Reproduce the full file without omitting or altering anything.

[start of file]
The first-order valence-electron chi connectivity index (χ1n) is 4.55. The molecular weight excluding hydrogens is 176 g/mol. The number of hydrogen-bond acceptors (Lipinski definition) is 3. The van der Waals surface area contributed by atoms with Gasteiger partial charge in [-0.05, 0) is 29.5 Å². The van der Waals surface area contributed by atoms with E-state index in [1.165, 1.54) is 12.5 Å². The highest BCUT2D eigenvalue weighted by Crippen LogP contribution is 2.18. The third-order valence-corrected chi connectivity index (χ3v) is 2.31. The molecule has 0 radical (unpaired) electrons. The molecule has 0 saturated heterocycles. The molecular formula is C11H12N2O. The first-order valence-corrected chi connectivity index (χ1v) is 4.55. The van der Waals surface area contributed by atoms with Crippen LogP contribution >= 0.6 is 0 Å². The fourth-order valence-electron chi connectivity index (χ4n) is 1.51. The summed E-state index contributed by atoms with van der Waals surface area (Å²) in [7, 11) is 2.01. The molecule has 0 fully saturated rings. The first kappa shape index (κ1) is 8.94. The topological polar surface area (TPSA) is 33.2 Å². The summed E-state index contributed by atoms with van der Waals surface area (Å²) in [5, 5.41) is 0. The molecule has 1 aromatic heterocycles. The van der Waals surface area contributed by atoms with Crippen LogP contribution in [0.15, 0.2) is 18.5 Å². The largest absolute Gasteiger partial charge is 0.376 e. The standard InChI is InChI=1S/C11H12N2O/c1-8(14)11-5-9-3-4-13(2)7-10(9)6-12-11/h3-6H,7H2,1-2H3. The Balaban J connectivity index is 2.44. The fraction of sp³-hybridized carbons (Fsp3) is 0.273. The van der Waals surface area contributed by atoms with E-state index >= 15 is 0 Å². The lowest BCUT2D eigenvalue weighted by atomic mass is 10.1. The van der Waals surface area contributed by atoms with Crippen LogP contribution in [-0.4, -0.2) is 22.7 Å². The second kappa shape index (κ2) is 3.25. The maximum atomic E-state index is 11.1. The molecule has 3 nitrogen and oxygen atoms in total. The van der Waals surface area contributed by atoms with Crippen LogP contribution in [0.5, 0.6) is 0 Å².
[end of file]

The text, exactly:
The first-order valence-electron chi connectivity index (χ1n) is 4.55. The molecular weight excluding hydrogens is 176 g/mol. The number of hydrogen-bond acceptors (Lipinski definition) is 3. The van der Waals surface area contributed by atoms with Gasteiger partial charge in [-0.05, 0) is 29.5 Å². The van der Waals surface area contributed by atoms with E-state index in [1.165, 1.54) is 12.5 Å². The highest BCUT2D eigenvalue weighted by Crippen LogP contribution is 2.18. The third-order valence-corrected chi connectivity index (χ3v) is 2.31. The molecule has 0 radical (unpaired) electrons. The molecule has 0 saturated heterocycles. The molecular formula is C11H12N2O. The first-order valence-corrected chi connectivity index (χ1v) is 4.55. The van der Waals surface area contributed by atoms with Crippen LogP contribution >= 0.6 is 0 Å². The fourth-order valence-electron chi connectivity index (χ4n) is 1.51. The summed E-state index contributed by atoms with van der Waals surface area (Å²) in [7, 11) is 2.01. The molecule has 0 fully saturated rings. The first kappa shape index (κ1) is 8.94. The topological polar surface area (TPSA) is 33.2 Å². The summed E-state index contributed by atoms with van der Waals surface area (Å²) in [5, 5.41) is 0. The molecule has 1 aromatic heterocycles. The van der Waals surface area contributed by atoms with Crippen LogP contribution in [0.15, 0.2) is 18.5 Å². The largest absolute Gasteiger partial charge is 0.376 e. The standard InChI is InChI=1S/C11H12N2O/c1-8(14)11-5-9-3-4-13(2)7-10(9)6-12-11/h3-6H,7H2,1-2H3. The Balaban J connectivity index is 2.44. The fraction of sp³-hybridized carbons (Fsp3) is 0.273. The van der Waals surface area contributed by atoms with E-state index >= 15 is 0 Å². The lowest BCUT2D eigenvalue weighted by atomic mass is 10.1. The van der Waals surface area contributed by atoms with Crippen LogP contribution in [-0.4, -0.2) is 22.7 Å². The second kappa shape index (κ2) is 3.25. The maximum atomic E-state index is 11.1. The molecule has 3 nitrogen and oxygen atoms in total. The van der Waals surface area contributed by atoms with Crippen LogP contribution in [0.5, 0.6) is 0 Å².